Who are medical professionals
Doctor or medical professional: empathy instead of actionism
The doctor may be a scientist, but the doctor is a cultural scientist, but never an economist.
One of the earliest experiences in my socialization as a doctor was the separation of “medical” and “medical”. So I often heard the following sentence from my doctor's father, and later also from the country doctor with whom I worked as a trainee: This or that measure might be medically indicated, but would not make sense or be responsible on the medical side. Under medical the scientific, rational and in its causalities clear condition, under medical the humane, psychological, cultural-scientific and in its complexity opaque overall situation. In the meantime, the doctor has become more and more a doctor, and he should be: the change in the nomenclature clearly proves this. Clinics have become “medical centers”, medical necessities have the highest, even the only priority. At best, psychosocial measures have the purpose of urging the patient to cooperate, to comply, or to make his lot more bearable - without questioning the direction of the goal.
It is precisely this that differs considerably from that of a medical practitioner: the medical practitioner lives from pathology, the doctor from the need to help the people entrusted to him to become and stay healthy. Good health care is applied science in individual cases, says Jürgen Schölmerich, chairman of the German Society for Internal Medicine (1). Too little pathophysiology and experimental approaches are learned. The choice of words gives a deep insight: The patient should be “cared for” from a pathophysiological point of view and approached experimentally, after trial and error. There is never enough money for this: Expenses for new therapies and diagnostic procedures will exceed all savings
Medicine, as practiced in clinics, medical care centers and practices, essentially consists of prescribing medication. Most of the medical work is devoted to establishing the indications, selecting and evaluating the effectiveness of drugs, ensuring compliance and, to a large extent, treating adverse drug effects. In the short period of time that is available for communication and interaction between doctor and patient, the content is often reduced to this topic, really important things fall by the wayside. Even at information evenings for pregnant women, for example, where important things such as preparation for parenthood, measures to promote bonding and early help should be dealt with, most questions to the pediatrician are about vaccinations. Only for this, for the medication, the doctors are considered competent.
Our understanding of drugs in general is incomplete - both in terms of effectiveness and consequences. Manufacturers and opinion leaders disseminate far too positive, incomplete and "embellished" statements that are only revoked when a newer, more expensive and therefore better drug comes onto the market. Then the previously highly praised predecessor is declared ineffective; or contraindications become indications. Real long-term examinations are rare, are not perceived or reinterpreted, and as a rule it is not a question of whether the patient is doing well or better overall, but rather about the target symptoms.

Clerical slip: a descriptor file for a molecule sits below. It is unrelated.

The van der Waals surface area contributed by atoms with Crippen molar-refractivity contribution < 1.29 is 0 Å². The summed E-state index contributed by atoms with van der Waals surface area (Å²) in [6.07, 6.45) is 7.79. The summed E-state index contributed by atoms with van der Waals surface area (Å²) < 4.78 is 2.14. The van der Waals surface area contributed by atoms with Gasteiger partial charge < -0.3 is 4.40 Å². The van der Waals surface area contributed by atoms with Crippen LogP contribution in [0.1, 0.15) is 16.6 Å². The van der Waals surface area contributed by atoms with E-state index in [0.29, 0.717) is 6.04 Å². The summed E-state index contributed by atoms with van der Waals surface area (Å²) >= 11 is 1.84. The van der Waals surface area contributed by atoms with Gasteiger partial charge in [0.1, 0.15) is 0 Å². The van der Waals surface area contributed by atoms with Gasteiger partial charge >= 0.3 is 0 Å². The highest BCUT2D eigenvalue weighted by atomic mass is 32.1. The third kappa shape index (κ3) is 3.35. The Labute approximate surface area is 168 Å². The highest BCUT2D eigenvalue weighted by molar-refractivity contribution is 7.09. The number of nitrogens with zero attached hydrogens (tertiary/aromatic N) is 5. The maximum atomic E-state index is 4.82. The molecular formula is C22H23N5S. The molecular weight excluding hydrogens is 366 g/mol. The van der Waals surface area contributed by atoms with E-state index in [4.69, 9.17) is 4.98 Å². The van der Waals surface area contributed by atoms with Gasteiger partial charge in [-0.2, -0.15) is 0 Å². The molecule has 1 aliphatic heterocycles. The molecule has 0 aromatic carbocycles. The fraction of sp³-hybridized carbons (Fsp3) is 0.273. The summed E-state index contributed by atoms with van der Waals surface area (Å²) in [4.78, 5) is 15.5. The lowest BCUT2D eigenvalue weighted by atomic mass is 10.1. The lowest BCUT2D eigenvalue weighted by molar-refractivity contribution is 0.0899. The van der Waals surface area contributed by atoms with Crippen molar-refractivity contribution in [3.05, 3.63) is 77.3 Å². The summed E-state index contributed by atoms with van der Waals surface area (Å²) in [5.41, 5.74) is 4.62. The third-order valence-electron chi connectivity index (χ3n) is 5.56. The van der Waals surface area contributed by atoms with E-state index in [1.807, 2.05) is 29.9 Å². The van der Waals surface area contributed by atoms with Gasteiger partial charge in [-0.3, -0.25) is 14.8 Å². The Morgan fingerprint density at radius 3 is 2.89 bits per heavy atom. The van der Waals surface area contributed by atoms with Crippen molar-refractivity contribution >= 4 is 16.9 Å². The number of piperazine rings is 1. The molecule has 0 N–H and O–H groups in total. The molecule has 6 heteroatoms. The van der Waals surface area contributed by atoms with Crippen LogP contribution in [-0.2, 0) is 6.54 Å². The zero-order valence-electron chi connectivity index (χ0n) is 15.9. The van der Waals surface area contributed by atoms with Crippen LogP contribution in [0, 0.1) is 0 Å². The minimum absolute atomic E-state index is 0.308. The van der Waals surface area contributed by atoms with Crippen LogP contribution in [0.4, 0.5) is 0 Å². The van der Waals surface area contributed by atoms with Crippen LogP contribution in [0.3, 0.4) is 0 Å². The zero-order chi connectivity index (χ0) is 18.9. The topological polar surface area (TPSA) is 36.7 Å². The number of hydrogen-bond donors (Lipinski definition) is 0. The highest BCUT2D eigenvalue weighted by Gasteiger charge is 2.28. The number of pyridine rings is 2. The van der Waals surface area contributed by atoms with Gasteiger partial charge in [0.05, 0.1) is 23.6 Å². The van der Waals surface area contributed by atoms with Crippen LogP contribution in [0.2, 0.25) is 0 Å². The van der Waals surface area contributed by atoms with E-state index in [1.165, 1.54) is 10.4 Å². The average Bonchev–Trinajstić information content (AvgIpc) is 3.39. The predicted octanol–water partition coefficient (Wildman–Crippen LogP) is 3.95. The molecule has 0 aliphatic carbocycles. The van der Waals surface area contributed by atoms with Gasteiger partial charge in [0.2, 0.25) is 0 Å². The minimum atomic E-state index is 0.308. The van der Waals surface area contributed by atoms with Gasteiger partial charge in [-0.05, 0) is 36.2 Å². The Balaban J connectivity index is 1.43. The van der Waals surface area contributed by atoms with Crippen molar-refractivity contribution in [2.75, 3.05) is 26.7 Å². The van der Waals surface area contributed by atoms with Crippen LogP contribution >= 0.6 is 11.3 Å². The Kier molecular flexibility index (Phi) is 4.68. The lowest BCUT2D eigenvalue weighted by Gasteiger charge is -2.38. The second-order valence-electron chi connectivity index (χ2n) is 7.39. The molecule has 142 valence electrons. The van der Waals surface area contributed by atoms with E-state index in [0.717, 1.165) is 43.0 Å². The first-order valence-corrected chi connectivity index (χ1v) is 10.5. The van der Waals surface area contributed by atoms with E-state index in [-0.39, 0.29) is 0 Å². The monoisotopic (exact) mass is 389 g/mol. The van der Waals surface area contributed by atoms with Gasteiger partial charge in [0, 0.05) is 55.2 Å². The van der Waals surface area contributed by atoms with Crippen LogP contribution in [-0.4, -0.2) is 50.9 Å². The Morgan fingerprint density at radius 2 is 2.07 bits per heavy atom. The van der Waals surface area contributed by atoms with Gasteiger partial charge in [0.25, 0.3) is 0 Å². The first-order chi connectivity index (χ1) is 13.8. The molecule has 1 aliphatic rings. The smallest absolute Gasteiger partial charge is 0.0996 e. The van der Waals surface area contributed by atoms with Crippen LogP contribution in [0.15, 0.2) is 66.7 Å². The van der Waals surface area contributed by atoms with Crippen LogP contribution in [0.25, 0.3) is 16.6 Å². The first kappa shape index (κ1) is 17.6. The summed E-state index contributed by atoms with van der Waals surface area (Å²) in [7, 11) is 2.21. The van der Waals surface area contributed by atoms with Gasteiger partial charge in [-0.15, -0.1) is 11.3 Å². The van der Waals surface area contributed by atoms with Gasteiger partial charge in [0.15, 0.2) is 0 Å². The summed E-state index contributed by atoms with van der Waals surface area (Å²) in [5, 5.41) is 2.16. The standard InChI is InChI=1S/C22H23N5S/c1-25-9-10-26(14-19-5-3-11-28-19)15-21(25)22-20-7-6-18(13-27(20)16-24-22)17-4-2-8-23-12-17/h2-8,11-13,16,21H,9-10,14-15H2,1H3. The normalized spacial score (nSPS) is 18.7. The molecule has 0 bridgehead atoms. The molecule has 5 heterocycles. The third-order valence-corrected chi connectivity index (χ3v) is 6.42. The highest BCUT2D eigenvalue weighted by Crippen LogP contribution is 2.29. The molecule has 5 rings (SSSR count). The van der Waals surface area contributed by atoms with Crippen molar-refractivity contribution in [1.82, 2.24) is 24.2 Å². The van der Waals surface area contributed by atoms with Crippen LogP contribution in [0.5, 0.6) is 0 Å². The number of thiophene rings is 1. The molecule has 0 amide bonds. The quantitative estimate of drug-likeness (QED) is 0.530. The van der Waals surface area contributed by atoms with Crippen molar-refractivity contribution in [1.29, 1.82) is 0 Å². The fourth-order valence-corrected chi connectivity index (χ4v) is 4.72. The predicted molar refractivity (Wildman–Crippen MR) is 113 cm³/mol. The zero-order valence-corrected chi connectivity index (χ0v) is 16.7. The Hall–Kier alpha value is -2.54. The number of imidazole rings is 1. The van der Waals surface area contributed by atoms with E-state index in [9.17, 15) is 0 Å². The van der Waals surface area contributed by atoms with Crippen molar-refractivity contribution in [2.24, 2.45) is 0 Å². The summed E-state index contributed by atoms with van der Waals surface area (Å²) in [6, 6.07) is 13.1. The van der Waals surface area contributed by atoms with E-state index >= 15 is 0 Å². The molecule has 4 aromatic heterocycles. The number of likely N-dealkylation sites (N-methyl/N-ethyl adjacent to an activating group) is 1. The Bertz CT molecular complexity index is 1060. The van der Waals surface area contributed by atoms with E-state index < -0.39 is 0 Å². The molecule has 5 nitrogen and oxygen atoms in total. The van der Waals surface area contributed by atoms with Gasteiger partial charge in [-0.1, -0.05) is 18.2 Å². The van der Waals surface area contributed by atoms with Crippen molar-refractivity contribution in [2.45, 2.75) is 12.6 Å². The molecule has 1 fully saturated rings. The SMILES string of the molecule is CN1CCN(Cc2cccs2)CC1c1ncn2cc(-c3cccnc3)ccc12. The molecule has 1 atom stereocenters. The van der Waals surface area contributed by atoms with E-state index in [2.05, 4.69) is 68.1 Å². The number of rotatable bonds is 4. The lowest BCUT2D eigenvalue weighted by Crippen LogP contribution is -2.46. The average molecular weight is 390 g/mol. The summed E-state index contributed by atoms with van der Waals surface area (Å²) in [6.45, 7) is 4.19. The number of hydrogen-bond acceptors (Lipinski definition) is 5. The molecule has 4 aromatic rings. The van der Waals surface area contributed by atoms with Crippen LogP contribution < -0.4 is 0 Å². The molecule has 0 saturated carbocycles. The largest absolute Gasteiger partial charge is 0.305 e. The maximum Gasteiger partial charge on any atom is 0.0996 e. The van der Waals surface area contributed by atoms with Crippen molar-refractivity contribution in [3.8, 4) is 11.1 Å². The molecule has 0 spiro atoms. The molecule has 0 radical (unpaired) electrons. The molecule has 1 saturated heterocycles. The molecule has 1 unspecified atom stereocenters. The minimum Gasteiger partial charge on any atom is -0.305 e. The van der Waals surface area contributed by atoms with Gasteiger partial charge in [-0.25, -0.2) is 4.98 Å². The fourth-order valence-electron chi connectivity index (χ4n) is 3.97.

So everyone is more or less sick
Today, many people suffer from a wide variety of problems that can, but do not have to be, regarded as requiring treatment. Many diseases are only defined as such by the supposed availability of effective treatment methods - a process that the pharmaceutical industry accompanies very effectively with "disease mongering" (2), if not initiated at all. It was only with the establishment of stimulant therapy that attention deficit syndrome was perceived as a disease in its current form, even depression - or awareness of it - only through the availability of antidepressants: “Everything becomes depression because antidepressants affect everything. You can treat everything, but you no longer know exactly what is curable. ”(3) Of course, these diseases were not created, but an awareness of the need for treatment, so that a market is created.
Research in the sense of scientific research into life processes is necessary. The results and progress are fascinating and unmanageable. Molecular mechanisms, receptors and binding sites that are researched in models or on individual cells can be proven and conclusive in the model, but speculation in the entire organism. The immediate and uncritical implementation of biological findings in therapy has sometimes taken on ridiculous forms - think of the gene therapy attempts at cystic fibrosis treatment after the localization of the gene defect was discovered.